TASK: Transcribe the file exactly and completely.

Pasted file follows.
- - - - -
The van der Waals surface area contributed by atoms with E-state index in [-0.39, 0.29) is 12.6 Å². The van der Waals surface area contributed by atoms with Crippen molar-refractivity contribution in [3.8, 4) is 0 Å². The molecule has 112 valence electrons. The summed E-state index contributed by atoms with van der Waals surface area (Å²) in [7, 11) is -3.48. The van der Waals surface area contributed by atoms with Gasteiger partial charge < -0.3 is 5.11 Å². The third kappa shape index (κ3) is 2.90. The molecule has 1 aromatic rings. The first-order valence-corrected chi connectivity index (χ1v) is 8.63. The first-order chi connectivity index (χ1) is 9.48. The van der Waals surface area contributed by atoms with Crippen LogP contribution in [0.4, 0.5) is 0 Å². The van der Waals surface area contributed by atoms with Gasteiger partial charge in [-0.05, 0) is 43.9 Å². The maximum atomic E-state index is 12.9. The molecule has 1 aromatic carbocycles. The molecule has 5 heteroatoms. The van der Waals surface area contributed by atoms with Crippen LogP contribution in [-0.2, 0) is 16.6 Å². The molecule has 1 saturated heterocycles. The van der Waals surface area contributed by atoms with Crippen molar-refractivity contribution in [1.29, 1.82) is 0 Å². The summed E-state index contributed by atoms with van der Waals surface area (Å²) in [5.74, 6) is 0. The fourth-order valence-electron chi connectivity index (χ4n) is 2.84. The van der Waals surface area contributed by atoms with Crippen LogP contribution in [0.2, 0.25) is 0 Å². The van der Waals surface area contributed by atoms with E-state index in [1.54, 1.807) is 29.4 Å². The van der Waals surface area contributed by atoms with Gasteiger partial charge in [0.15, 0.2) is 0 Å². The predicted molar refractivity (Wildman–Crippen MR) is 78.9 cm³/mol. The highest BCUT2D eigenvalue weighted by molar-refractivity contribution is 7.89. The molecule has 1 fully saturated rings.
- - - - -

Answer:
The van der Waals surface area contributed by atoms with E-state index in [-0.39, 0.29) is 12.6 Å². The van der Waals surface area contributed by atoms with Crippen molar-refractivity contribution in [3.8, 4) is 0 Å². The molecule has 112 valence electrons. The summed E-state index contributed by atoms with van der Waals surface area (Å²) in [7, 11) is -3.48. The van der Waals surface area contributed by atoms with Gasteiger partial charge < -0.3 is 5.11 Å². The third kappa shape index (κ3) is 2.90. The molecule has 1 aromatic rings. The first-order valence-corrected chi connectivity index (χ1v) is 8.63. The first-order chi connectivity index (χ1) is 9.48. The van der Waals surface area contributed by atoms with Crippen LogP contribution in [0.4, 0.5) is 0 Å². The van der Waals surface area contributed by atoms with Gasteiger partial charge in [-0.05, 0) is 43.9 Å². The maximum atomic E-state index is 12.9. The molecule has 1 aromatic carbocycles. The molecule has 5 heteroatoms. The van der Waals surface area contributed by atoms with Crippen LogP contribution in [-0.2, 0) is 16.6 Å². The molecule has 1 saturated heterocycles. The van der Waals surface area contributed by atoms with Crippen molar-refractivity contribution in [1.29, 1.82) is 0 Å². The summed E-state index contributed by atoms with van der Waals surface area (Å²) in [5.74, 6) is 0. The fourth-order valence-electron chi connectivity index (χ4n) is 2.84. The van der Waals surface area contributed by atoms with Crippen LogP contribution in [0.2, 0.25) is 0 Å². The van der Waals surface area contributed by atoms with E-state index in [1.54, 1.807) is 29.4 Å². The van der Waals surface area contributed by atoms with Gasteiger partial charge in [0.15, 0.2) is 0 Å². The predicted molar refractivity (Wildman–Crippen MR) is 78.9 cm³/mol. The highest BCUT2D eigenvalue weighted by molar-refractivity contribution is 7.89. The molecule has 1 fully saturated rings.